By now you've probably refreshed your dusty house, banished your winter clothes to the back of the wardrobe, and are spending your weekends at the beach (and not snuggled in bed like a burrito).
With spring also comes the impulse to get back into shape after many pizzas, cakes and missed gym classes.
But after a long winter, that idea can be completely overwhelming -- to the point where you might just forget about it and stick to spring cleaning your home.
To help you spring clean your diet in a healthy, relaxed and inspiring way, The Huffington Post Australia enlisted the help of three health and fitness experts.
Let's do this.
"Springtime is a particularly popular time to 'clean' up diet and exercise as over winter a lot of people, including me, hibernate and bunker down," nutritionist Zoe Bingley-Pullin told HuffPost Australia.
"By the time spring rolls around we are ready for some rejuvenation, and the extra daylight motivates us to get out and do more."
Here are seven tips and words of advice for everyone wanting to get back in shape this spring.
1. Be kind to yourself
"It's normal to have the desire to sleep more, eat more and exercise less, just like our ancestors," body science expert Moodi Dennaoui, aka The Diet Doctor, told HuffPost Australia. "We have a predisposition to do so, however we should ideally aim to continue our spring and summer habits all year round."
2. Ease yourself back into it
If you've found yourself a little heavier and less fit after winter, don't worry.
"Now, if you feel like you have fallen off the health and fitness wagon and your enthusiasm is at an all time low, my advice would be to ease your way back into exercise slowly and take a similar approach with your nutrition," Dennaoui said.
"Going from zero to a hundred will only make you hit a wall real quick. Not only will your progress plateau but you could potentially hurt yourself in the gym as your muscles are not primed for physical labour just yet. And your immune system could also take a hit for the worse.
"A sudden increase in exercise combined with eating less will tax your body. After all, your body can only do so much at once. Start slow and up the intensity of your diet and exercise regime very gradually."
Ben Lucas, a celebrity trainer, former NRL player and owner of Flow Athletic, agrees.
"I would recommend starting off slowly as you don't want to burn yourself out too soon or injure yourself and be sidelined for the next few weeks."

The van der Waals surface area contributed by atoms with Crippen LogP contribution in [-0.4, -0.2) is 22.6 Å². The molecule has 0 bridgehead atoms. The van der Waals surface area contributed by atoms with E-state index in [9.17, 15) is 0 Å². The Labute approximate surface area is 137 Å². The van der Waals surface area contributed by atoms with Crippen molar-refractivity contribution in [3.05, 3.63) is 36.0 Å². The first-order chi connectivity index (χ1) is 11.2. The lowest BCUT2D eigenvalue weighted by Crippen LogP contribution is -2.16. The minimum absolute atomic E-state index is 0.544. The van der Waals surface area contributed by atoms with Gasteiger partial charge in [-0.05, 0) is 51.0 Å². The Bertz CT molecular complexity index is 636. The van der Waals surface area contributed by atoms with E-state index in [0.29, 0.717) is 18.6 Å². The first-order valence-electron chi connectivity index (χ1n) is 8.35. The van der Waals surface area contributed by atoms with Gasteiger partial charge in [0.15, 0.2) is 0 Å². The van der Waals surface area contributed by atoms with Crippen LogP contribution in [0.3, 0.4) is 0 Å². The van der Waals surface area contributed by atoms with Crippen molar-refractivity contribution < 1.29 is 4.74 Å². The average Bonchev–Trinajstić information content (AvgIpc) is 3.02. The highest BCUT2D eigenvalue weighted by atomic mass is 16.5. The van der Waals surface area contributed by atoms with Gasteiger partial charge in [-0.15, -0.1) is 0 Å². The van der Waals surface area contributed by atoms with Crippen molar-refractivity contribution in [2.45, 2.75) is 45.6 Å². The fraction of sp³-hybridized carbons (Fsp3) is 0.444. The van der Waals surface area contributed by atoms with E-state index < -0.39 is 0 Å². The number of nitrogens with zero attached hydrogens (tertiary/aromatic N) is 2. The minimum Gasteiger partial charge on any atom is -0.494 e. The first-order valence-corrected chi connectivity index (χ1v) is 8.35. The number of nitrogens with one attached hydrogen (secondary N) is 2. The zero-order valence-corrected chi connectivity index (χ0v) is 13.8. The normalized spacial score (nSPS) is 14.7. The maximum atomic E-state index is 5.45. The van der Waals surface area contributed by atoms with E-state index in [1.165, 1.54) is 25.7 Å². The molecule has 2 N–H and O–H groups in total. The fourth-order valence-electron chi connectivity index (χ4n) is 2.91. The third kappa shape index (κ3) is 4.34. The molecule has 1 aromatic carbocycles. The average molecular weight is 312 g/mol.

"Don't expect change to happen over night -- healthy and sustainable change takes time," Bingley-Pullin added.
3. Set an intention and take small steps
According to Bingley-Pullin, setting an achievable intention or goal is vital to successfully spring cleaning your diet.
"Set an intention and focus -- why do you want to change, what outcome are you seeking? Knowing your reason and aim will help with motivation and keep you on track," Bingley-Pullin said.
"See change, especially weight or shape change, as a journey not an overnight achievement. It will take time and it's about enjoying yourself along the way."
Lucas also recommends not getting too ahead of yourself, and to not feel like you've failed if you don't see results the moment you start.
Don't chase too many goals at one time. You are more likely to succeed if you pick 1-2 things and stick to them.
"Remember that you are unlikely to see results immediately, so don't let that stop you from turning up," he said.
"Consistency is the key, so I suggest setting yourself a goal. I find performance related goals work best for motivation -- make a plan that you stick to and get a training buddy to help keep you motivated and accountable.
"Also don't chase too many goals at one time. You are more likely to succeed if you pick 1-2 things and stick to them."
The reason performance related goals work better than personal goals (such as 'stop being fat' or 'look like X celebrity' is because you focus on how you feel, not how you look, which is ultimately the most important.
"While a lot of people want to lose weight or get toned coming into summer, that can be a disheartening goal and people can lose motivation," Lucas said. "If you train with the intention of improving your performance as well as losing weight, you are likely to have way more fun with it. After all, exercise should be fun."
4. Assess your diet